New field method for monitoring buffer concentrations in formate brines
Formate brines are traditionally buffered with a mixture of water-soluble carbonate and bicarbonate salts. The ratio of carbonate to bicarbonate salt concentration determines the pH at which the brine is buffered, while the carbonate concentration determines the brine’s ‘buffer capacity’. This buffer system helps to maintain brine pH at the desired working level and controls corrosion in the event of an influx of acid gases into the well bore while the brine is not in circulation.
The buffer system also provides some important secondary benefits, including protection of polymers, reduction in formate decomposition rates and the absorption of influxes of toxic H2S gas. Given the importance of a competent carbonate/bicarbonate buffer to the proper functioning of formate brines it is essential that users have access to a simple field method for monitoring the brines’ buffering capability. Such a method has to provide measurements of the concentrations of soluble carbonate and bicarbonate in formate brines, regardless of the brine density and composition. And it has to be simple enough to use in the field laboratory where sophisticated analytical equipment is generally unavailable.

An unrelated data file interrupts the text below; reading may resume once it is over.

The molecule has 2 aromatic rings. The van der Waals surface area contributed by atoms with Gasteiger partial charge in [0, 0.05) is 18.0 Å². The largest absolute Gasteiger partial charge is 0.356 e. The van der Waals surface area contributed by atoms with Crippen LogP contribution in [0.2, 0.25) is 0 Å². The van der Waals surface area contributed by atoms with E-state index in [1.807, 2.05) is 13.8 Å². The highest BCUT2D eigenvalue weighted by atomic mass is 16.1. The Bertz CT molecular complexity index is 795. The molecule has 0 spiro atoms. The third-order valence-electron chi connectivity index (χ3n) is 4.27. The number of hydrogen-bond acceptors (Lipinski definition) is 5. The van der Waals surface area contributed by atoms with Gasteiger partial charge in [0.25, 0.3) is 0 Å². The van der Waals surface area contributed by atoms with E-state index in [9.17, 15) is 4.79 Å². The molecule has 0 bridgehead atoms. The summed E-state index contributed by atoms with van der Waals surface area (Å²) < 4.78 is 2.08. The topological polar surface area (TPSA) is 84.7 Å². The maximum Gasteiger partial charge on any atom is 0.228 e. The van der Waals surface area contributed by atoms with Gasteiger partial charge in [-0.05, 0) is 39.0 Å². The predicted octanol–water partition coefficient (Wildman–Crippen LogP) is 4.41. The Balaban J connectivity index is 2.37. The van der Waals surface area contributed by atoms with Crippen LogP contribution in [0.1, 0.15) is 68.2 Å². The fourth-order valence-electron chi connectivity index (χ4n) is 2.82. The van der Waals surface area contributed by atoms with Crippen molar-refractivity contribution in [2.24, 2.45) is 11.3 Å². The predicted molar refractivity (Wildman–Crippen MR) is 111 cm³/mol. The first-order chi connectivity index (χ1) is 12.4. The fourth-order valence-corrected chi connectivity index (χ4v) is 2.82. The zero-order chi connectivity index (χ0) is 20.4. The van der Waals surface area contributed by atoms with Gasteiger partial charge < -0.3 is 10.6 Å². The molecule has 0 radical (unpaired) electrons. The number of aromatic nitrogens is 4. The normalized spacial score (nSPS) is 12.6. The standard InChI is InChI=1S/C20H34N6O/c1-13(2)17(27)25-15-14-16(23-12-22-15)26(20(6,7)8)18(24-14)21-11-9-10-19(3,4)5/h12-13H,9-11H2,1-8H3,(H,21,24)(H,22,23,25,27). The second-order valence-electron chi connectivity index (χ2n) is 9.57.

Unfortunately the standard API RP 13B-1 (1997) method for measuring alkalinity in drilling fluids does not work in formate brines as it requires titration to pH 3.1. Formate brines have inherent pH buffer capabilities that make it impossible to titrate the brine down to such a low pH value. The renowned Garret Gas Train (GGT) method is little better, being unable to differentiate between carbonate and bicarbonate.
Faced with this problem, researchers at Cabot Specialty Fluids have developed a novel method for measuring buffer levels formate brines. The methodology only requires an accurate determination of the formate brine pH with a pH probe, combined with standard phenolphthalein titration to pH 8.2. It exploits the relationship between pH and carbonate/bicarbonate ratio in the brine (see graph), which is independent of absolute concentrations of carbonate and bicarbonate and does not depend on type or concentration of formate brine. The method has already been thoroughly tested in the laboratory and is currently being validated in the field.